|February 2009 · Vol. 21, No. 02
PART 1 OF 2: For the obese gravida, try strong counseling and close follow-up
Obese gravidas need to be apprised of the many risks they incur with pregnancy—and be monitored closely to avert disaster
The most important strategy to prevent obesity-related complications is prepregnancy weight loss of 10% of body weight over 6 months
Obese women are more likely to be anovulatory and have irregular cycles, so the utility of determining the last menstrual period to establish gestational age is limited
A BMI above 29 appears to double the risk of neural tube defects
For every 5 to 7 kg/m2 increase in prepregnancy BMI, the risk of preeclampsia doubled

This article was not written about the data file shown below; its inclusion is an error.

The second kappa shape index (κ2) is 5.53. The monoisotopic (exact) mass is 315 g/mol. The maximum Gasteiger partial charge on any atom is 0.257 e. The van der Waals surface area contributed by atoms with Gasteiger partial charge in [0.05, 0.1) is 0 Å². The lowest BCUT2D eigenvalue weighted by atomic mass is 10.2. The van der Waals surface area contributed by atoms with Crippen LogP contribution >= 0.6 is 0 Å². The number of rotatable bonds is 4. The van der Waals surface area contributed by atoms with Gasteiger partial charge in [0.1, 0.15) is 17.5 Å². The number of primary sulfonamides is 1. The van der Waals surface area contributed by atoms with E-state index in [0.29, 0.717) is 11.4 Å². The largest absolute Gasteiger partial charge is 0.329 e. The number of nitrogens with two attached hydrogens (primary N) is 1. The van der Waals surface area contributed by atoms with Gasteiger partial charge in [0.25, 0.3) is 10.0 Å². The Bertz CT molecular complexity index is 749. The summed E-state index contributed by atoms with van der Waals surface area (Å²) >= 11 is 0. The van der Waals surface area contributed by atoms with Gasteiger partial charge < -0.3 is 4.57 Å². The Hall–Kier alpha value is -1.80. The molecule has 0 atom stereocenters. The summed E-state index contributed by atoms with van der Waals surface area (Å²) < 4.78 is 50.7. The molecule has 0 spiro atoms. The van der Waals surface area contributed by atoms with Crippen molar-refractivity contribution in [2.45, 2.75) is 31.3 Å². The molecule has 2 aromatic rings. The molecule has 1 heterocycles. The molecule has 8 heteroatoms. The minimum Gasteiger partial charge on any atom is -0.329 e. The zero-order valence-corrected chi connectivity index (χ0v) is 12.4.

Check for nutritional deficiencies in women who have undergone bariatric surgery, especially malabsorptive procedures
The likelihood of stillbirth increased 40% in obese women
Dr. Phillips is a Fellow in Maternal–Fetal Medicine in the Department of Obstetrics, Gynecology, and Reproductive Sciences at the University of Vermont in Burlington, Vt.
Dr. Henderson is Assistant Professor in the Department of Gynecology/Obstetrics, Division of Maternal–Fetal Medicine, at Johns Hopkins Hospital in Baltimore, Md.
The authors report no financial relationships relevant to this article.
Hear Dr Phillips discuss the key points of this series